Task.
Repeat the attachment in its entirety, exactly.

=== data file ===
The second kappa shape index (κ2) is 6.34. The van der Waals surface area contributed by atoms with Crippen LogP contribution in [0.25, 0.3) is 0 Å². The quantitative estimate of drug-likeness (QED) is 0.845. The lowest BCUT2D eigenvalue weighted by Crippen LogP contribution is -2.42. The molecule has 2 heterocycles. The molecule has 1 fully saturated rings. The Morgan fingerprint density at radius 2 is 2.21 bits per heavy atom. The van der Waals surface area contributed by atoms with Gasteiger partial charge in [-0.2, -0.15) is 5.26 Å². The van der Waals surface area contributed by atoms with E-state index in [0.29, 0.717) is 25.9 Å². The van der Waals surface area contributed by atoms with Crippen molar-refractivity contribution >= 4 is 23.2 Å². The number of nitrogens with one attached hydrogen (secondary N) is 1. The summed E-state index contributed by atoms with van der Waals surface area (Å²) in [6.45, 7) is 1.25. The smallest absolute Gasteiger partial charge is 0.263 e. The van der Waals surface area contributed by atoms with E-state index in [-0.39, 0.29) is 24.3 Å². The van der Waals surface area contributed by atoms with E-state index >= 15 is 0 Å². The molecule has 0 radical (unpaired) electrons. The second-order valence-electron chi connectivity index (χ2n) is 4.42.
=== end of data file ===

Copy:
The second kappa shape index (κ2) is 6.34. The van der Waals surface area contributed by atoms with Crippen LogP contribution in [0.25, 0.3) is 0 Å². The quantitative estimate of drug-likeness (QED) is 0.845. The lowest BCUT2D eigenvalue weighted by Crippen LogP contribution is -2.42. The molecule has 2 heterocycles. The molecule has 1 fully saturated rings. The Morgan fingerprint density at radius 2 is 2.21 bits per heavy atom. The van der Waals surface area contributed by atoms with Gasteiger partial charge in [-0.2, -0.15) is 5.26 Å². The van der Waals surface area contributed by atoms with E-state index in [0.29, 0.717) is 25.9 Å². The van der Waals surface area contributed by atoms with Crippen molar-refractivity contribution >= 4 is 23.2 Å². The number of nitrogens with one attached hydrogen (secondary N) is 1. The summed E-state index contributed by atoms with van der Waals surface area (Å²) in [6.45, 7) is 1.25. The smallest absolute Gasteiger partial charge is 0.263 e. The van der Waals surface area contributed by atoms with E-state index in [-0.39, 0.29) is 24.3 Å². The van der Waals surface area contributed by atoms with E-state index >= 15 is 0 Å². The molecule has 0 radical (unpaired) electrons. The second-order valence-electron chi connectivity index (χ2n) is 4.42.